Blog postings by CEPR staff and updates on the latest briefings and activities at the Center for Economic and Policy Research.

The share of employees with union representation has been steadily declining for the past three decades. Because unions are one of the most important institutions within the political sphere for non-elites to advance their interests — higher wages, better work conditions, hours, benefits, etc. — this is unfortunate. Unsurprisingly, the dramatic decline in union representation since the 1980s has been accompanied by widening economic inequality.

The private sector, accounting for roughly 85 percent of those employed in 2015, has experienced the largest decline in employees represented by a union, down just over 11 percentage points from 1983 to 2015. This dramatic decline means fewer workers have the opportunity to advocate for their interests. Unionization rates in the public sector have declined as well, though at a significantly lower rate (down 6.5 percentage points, from 45.5 percent in 1983 to 39 percent in 2015). Technological advances and a more global economy are less the cause of this decline than legislation that purposefully weakens unions and employers’ unfavorable attitudes towards unions.

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Welfare reform hits 20 this month. The Center for Economic and Policy Research has done much work examining how full employment in the 1990s shaped employment, income, and poverty. In observation of this 20th anniversary, CEPR prepared a graph that tells an important, often neglected, piece of the story:

Change in Employment, Women Ages 20 to 49 with a High School Degree or Less and Any Work During the Year and Change in Families Receiving TANF Benefits

Using data from the Current Population Survey and Department of Health and Human Services TANF Caseload report, the figure tells a simple story. Never-married mothers with a high school degree or less increased their rate of work from the early to the late 1990s by nearly 30 percentage points. As Philip Cohen also discusses, this trend began well before the 1996 welfare reform, suggesting that the policy was not the source of the rise, but that other macroeconomic forces were helping these families do better.

As the graph also demonstrates, the rise in employment is associated with a decline in reliance on the welfare program, Temporary Aid to Needy Families (TANF). The line at the bottom of the chart shows a steady decline in the late 1990s that corresponds to the rise in women’s work in the line above.

Here’s the catch: Employment stopped rising, and began to fall by the early 2000s. Yet, TANF, as part of the so-called safety net, did not move upwards as less-skilled jobs disappeared. Instead, the TANF rolls continued to decline, as Shawn Fremstad details in his report on millennial parents.

What does this mean? CEPR director Dean Baker has written extensively about how to fight poverty through full employment. This chart suggests that the current system of welfare is not part of the solution, and stands as a reminder that data, not ideology, will help us reduce poverty.

This piece was originally published at the Council on Contemporary Families.

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Tomorrow, the Bureau of Labor Statistics (BLS) will release the newest data for the Consumer Price Index (CPI), the most widely cited indicator of consumer inflation. One important measure to watch will be childcare and nursery school, whose costs have risen faster than overall inflation for the past quarter-century.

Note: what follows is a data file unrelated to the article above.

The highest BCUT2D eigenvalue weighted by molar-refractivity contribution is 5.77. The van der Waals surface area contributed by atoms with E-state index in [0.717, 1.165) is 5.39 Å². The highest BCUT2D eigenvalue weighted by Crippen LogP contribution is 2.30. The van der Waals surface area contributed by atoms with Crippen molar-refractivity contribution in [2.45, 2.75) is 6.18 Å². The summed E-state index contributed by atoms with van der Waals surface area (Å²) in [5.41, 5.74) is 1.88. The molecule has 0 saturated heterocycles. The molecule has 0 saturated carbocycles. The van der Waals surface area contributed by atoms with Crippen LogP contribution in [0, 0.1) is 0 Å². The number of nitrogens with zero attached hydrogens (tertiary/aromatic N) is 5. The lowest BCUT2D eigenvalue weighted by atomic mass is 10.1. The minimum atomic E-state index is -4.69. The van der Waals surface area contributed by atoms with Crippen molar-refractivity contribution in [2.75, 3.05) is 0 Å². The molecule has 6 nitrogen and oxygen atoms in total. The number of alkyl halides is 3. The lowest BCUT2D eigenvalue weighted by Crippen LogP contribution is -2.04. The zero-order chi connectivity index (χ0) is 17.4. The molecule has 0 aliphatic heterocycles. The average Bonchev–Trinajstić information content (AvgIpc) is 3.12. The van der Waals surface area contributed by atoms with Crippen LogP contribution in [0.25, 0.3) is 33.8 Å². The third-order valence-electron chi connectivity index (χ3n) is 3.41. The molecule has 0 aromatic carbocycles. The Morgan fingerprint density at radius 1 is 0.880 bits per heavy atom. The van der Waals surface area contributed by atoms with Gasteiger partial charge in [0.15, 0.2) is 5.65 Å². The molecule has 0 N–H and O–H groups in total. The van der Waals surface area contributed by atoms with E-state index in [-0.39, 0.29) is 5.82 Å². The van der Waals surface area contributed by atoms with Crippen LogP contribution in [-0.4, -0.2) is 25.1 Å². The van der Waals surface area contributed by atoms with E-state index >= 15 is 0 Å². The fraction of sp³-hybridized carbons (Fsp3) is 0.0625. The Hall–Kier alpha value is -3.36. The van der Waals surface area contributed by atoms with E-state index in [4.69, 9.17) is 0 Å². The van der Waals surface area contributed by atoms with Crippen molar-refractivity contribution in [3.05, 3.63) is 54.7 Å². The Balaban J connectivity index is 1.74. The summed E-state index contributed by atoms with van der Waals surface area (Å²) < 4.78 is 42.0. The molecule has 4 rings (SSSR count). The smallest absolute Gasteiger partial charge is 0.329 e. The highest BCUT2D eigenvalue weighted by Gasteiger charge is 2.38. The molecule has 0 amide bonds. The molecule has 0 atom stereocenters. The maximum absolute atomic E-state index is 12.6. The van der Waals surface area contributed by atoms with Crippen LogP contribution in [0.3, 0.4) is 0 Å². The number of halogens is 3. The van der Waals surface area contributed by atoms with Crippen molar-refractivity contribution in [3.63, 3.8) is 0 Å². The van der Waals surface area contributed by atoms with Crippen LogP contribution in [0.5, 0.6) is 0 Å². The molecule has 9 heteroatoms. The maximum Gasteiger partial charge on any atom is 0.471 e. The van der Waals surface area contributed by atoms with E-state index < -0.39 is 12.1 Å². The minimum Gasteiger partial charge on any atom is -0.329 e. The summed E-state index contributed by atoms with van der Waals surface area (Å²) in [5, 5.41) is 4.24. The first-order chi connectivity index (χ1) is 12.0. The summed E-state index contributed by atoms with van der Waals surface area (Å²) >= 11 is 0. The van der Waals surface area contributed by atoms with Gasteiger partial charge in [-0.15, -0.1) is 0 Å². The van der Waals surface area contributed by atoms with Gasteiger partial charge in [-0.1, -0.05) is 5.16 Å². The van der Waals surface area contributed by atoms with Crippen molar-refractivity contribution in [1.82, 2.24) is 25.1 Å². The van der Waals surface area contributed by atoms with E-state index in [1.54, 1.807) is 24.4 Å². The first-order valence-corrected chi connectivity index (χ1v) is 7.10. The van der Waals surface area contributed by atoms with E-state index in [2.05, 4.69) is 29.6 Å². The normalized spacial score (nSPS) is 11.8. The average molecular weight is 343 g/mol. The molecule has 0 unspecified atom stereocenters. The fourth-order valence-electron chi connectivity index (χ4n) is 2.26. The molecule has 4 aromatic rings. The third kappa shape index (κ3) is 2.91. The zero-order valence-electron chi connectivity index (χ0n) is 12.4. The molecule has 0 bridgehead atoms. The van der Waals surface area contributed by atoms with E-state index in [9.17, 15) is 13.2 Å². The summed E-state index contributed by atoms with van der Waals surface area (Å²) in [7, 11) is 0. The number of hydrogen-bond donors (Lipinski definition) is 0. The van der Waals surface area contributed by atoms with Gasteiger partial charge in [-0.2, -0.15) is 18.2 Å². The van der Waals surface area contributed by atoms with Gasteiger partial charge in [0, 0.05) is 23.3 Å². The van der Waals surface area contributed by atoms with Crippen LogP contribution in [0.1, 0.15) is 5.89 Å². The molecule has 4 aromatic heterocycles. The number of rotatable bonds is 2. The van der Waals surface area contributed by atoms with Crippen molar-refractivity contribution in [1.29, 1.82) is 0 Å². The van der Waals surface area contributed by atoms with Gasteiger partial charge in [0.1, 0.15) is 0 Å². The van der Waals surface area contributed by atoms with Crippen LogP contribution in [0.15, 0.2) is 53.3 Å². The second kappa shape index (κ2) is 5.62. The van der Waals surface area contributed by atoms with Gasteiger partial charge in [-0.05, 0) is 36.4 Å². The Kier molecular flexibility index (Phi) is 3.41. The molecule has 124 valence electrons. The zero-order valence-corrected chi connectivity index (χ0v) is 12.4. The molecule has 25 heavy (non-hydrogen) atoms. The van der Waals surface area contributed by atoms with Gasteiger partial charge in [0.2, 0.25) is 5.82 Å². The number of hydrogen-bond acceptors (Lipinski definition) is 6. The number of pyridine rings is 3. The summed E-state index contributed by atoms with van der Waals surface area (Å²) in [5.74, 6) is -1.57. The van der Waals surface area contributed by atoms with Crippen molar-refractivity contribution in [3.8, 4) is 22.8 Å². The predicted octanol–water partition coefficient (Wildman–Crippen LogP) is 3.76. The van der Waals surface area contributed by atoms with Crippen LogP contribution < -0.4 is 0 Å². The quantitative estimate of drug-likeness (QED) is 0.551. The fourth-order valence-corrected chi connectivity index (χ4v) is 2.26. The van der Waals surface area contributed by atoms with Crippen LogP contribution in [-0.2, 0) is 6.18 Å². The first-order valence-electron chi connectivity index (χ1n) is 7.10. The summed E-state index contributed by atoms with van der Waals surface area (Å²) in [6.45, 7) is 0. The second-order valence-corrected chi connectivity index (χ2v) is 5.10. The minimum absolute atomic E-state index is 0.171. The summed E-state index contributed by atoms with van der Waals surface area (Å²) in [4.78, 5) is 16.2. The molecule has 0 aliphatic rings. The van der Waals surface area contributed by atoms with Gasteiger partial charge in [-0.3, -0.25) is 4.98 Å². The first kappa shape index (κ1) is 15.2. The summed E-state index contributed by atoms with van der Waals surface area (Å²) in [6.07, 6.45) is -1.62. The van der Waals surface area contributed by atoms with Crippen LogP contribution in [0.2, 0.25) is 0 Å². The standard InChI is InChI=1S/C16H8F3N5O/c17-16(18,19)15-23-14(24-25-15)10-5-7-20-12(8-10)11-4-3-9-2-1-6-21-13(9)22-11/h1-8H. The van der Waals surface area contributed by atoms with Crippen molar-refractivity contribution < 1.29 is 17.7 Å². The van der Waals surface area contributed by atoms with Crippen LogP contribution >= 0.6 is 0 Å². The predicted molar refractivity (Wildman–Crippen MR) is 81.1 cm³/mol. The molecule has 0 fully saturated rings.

The figure below shows the annual rates of inflation for five different five-year periods from 1991 to present. Between 1991 and 2016, the costs of childcare and nursery school rose 177 percent; by contrast, prices for the economy as a whole have risen just 77 percent. (The figure will be updated to include the latest data in tomorrow’s CEPR Prices Byte.)

prices 2016 08

Now, for many consumers, this isn’t a significant worry — childcare and nursery school are just 0.7 percent of current consumer spending. However, this 0.7 percent figure represents an average across all consumers, most of whom do not currently have young children.

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The July jobs report was mostly positive with the unemployment rate holding steady at 4.9 percent and the economy adding 255,000 jobs. While these data points grabbed most of the headlines, other aspects of the Bureau of Labor Statistics report were noteworthy, including job gains spread across sectors and indications that wage growth accelerated. Though there is still room for improvement, the report contradicts horror stories about an American economy on the brink.

Another less discussed aspect of the jobs report that deserves attention is the change in the number of people that work part-time. This is especially relevant when considering the impact of the Affordable Care Act (ACA).

Prior to its adoption, numerous opponents of the Act — also called “Obamacare” — claimed (and still claim) that the program would be a job-killer and lead to large-scale cuts in hours for full-time workers in order to avoid paying for employee healthcare. (The ACA penalizes employers that have over 50  employees and that do not provide healthcare for workers that log greater than 30 hours a week.)

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In February of last year, the Center for American Progress (CAP) released a report titled The Effect of Rising Inequality on Social Security. The report shows how the increase in economic inequality in the U.S. has led to deteriorating Social Security revenues, often to the tune of tens of billions of dollars a year. Earlier research by Dean Baker showed that the upward redistribution of wage income was responsible for 43.5 percent of the projected 75-year shortfall in Social Security funding as of 2013.